n partnership with the Hispanic American Construction Industry Association (HACIA), Innovation DuPage (ID) launched the Construction Industry Owner-to-CEO Business Accelerator, a program designed to support Hispanic, Black, female and veteran-owned businesses.
In the coming weeks, we will be sharing the inspirational stories of the accelerator’s inaugural class.
Today we are profiling Mario Diaz, President and CEO of Reef Contractors. A self-described lifelong learner, Mario had successful careers in both medicine and healthcare administration before launching his general contracting company.
For me, this is the best job in the world! I find joy in every area of contracting for different reasons."
Katie: Tell me a little bit about your company and what you do.
Mario: I am in the contracting business, we do government bidding with 50% of our work being government, 40% commercial and 10% being residential work. We also do historical preservation, plumbing, electrical and fire safety systems.
My company is a Chicagoland area Minority-Owned, DBE, IDOT, registered SBA small business enterprise, that’s 90-95% Hispanic.
Katie: You made a big transition from healthcare to construction. Can you tell us a little bit about that experience and what skills you found helpful in your transition?
Mario: I was born in Honduras and studied medicine. Later I specialized in forensic science in my native country. After moving to the US, I completed the American licensing program and worked in family medicine for 2 years. I did not feel inspired nor fulfilled by family medicine. I felt constrained in my role since I prefer to try alternative methods before prescribing medicine. It was clearly not the right fit for me.
I turned to the administrative part of healthcare and attended Benedictine University in 2012. In 2014, I had my “midlife crisis” so my brother introduced me to the real estate industry. I didn’t know what I was getting myself into. I learned by watching YouTube videos, talking to architects, and joining the United States Minority Contractors Association. The organization helped me find and learn the tools of the trade. I became educated about financials, the bidding process and making connections. I am very happy with where I am in my career today.
Katie: What advice would you give to someone who wants to follow your path?
Mario: I’m hesitant to use the word ‘advice’ because I consider myself a lifetime learner.
The most important thing a contractor needs to know is that they must strive to get as much information about the industry as possible. They must know that general contracting is a part of the service industry. It is a fruitful and fulfilling career, but they must be willing to identify target markets, services, etc.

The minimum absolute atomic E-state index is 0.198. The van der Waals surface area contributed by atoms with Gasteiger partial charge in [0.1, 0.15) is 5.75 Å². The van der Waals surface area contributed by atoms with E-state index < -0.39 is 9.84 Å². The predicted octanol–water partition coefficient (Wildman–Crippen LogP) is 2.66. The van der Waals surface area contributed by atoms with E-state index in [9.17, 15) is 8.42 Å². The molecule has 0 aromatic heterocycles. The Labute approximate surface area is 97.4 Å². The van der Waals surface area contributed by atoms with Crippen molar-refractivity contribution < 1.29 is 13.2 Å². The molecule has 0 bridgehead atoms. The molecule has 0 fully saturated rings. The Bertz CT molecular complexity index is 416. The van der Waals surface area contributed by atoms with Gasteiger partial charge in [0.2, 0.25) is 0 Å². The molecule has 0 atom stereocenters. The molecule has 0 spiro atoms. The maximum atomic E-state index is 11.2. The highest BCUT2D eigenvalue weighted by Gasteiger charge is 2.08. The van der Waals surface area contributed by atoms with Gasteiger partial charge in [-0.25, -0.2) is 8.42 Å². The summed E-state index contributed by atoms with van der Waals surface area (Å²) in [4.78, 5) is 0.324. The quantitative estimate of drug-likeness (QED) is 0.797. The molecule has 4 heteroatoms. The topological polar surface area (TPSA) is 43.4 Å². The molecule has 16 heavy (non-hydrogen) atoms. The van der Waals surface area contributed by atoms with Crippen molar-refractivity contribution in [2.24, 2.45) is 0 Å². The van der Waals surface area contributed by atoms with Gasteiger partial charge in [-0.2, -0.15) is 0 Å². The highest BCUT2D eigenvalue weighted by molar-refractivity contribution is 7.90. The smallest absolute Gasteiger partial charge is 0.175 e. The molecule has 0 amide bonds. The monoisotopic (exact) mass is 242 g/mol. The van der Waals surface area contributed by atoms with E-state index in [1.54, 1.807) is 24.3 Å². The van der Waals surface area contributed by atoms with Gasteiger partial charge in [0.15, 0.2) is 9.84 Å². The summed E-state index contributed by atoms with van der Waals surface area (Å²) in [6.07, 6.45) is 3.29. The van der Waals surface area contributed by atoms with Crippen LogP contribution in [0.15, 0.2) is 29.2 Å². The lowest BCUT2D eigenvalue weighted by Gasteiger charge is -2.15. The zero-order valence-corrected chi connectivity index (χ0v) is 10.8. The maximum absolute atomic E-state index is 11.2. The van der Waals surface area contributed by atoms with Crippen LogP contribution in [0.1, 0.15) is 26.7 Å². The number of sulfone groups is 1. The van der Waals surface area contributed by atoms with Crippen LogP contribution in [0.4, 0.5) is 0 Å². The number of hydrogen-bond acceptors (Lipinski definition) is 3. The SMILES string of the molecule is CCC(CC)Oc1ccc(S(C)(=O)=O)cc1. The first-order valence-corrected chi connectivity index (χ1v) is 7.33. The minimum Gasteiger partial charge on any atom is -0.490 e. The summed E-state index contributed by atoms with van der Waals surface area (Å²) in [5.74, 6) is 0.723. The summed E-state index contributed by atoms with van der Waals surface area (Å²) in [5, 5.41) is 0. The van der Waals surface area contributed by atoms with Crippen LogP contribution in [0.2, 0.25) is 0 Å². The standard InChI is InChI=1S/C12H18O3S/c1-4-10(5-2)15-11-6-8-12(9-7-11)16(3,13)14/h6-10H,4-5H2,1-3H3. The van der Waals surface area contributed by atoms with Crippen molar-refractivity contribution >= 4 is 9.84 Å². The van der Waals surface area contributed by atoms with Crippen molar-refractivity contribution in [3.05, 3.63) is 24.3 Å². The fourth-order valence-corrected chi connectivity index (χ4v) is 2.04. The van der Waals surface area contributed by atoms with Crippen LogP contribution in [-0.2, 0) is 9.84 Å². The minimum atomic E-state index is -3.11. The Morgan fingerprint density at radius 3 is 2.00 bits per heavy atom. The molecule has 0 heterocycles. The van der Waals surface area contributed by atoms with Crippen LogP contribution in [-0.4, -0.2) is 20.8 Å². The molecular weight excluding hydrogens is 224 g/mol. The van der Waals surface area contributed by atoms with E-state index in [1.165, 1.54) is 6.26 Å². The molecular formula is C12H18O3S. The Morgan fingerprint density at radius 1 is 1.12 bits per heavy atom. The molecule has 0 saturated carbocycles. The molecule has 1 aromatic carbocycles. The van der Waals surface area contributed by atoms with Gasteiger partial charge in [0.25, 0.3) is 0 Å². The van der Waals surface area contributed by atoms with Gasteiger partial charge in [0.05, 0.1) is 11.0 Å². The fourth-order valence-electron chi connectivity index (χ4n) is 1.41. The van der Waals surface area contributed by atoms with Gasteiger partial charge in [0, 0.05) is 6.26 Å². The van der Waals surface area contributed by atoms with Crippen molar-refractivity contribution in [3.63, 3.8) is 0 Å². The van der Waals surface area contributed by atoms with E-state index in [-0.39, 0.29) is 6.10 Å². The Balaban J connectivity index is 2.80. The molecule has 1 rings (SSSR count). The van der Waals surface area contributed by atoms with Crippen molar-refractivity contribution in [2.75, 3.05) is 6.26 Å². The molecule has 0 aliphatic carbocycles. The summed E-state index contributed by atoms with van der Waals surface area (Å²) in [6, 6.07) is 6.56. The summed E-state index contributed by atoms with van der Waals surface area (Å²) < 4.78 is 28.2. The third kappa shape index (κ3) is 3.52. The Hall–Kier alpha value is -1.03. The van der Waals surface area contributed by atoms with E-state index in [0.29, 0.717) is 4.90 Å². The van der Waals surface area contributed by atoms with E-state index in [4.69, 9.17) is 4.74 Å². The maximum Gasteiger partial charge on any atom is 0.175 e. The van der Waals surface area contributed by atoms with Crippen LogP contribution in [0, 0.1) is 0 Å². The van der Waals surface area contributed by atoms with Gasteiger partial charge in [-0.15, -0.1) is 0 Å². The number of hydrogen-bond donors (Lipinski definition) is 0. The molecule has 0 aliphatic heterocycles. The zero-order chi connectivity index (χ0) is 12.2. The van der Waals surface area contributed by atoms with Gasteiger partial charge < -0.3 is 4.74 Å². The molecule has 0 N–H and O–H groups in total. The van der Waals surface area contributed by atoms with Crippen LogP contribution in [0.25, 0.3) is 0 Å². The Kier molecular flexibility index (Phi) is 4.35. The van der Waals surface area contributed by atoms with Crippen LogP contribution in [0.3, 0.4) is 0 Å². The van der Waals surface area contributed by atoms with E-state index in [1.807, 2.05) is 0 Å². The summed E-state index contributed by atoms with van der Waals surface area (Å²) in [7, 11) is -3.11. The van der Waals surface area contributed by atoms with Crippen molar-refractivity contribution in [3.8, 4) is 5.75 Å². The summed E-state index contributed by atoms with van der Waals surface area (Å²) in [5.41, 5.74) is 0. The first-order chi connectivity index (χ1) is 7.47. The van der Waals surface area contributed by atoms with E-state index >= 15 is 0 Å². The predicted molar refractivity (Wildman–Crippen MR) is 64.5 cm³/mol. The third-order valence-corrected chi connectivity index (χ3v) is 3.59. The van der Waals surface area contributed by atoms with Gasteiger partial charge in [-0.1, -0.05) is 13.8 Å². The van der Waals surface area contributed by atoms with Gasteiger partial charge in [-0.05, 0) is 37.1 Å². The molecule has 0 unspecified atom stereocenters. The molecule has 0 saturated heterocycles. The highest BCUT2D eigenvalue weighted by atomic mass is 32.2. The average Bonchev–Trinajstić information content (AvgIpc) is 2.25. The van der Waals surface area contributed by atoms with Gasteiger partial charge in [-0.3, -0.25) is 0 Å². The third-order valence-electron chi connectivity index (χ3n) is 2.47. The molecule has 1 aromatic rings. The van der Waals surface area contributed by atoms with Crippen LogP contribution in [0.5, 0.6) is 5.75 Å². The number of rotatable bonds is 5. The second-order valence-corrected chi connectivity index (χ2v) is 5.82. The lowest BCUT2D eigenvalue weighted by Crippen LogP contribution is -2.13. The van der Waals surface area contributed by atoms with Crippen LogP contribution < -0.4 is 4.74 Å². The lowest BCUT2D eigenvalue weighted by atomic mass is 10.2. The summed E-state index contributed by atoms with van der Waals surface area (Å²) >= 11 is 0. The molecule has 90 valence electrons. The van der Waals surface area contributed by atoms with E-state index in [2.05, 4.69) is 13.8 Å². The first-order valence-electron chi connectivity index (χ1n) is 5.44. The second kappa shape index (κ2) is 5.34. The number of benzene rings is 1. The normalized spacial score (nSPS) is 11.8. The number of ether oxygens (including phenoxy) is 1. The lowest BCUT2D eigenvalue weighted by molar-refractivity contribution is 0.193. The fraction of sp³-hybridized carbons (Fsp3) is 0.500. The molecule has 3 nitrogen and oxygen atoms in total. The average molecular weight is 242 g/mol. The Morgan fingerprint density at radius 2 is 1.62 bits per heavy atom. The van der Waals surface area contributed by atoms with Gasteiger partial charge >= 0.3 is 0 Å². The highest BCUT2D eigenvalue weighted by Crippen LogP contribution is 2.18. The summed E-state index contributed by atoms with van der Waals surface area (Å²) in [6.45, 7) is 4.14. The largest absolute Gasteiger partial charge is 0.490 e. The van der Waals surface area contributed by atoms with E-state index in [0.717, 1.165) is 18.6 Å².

Katie: What are the most challenging aspects of owning a business? Most rewarding?
Mario: Financial management is the most challenging part of my job. Within the industry, it is standard to do a lot of work before anybody sees a dime. You run the risk of running out of money or not able to complete the job.
On the other hand, it is very fulfilling. I’m a little bit of a romantic about this, but the monetary reward is good. The job pays well, and it’s great to hear a client say “thank you so much, it's been a pleasure working with you.” It’s great starting with an empty canvas and then at the end seeing the final project.
I consider myself a lifetime learner. The most important thing a contractor needs to know is that they must strive to get as much information about the industry as possible ."
Katie: What has been your favorite project you’ve worked on?
Mario: A recent project we completed has been my favorite: Lake Forest Fire Station. We renovated the locker room, bathrooms, two offices and the day room.This project was meaningful because we started working on it during the pandemic. These are our first responders that are on the front lines. We faced challenges due to COVID-19 with getting products on time and fitting pieces in the space, but it came together nicely.
Katie: How has your business been impacted by the pandemic?
Mario: Our suppliers didn't allow us to go to stores to see the products before ordering. We had lots of returns and getting paid on time became difficult.
Katie: What keeps you going when things get tough in your business?
Mario: For me, this is the best job in the world!
I find joy in every area of contracting for different reasons. The bidding process gives me that rush of competing and winning. I love team meals, reviewing plans, scheduling, reviewing financials, and working with my wife - she’s a key member of the team.
All of it is an endurance test. When it's been a tough day, I try to leave the day behind, clean myself off, talk to my wife and tell myself ‘let's get that fixed tomorrow and get recharged’.
Katie: What are you most looking forward to about taking part in Innovation DuPage and HACIA's Owner-to-CEO Program?
Mario: The business is growing steadily even during COVID-19, and I’ve noticed that I don’t have any time left to manage. I’m super busy. I want to learn how a company transforms into a self sufficient organization from its humble beginnings. I need the skills to learn more about how to grow the company in a way that I can remove myself from the superintendent role. I want to keep my team inspired, safe and a tight-knit family.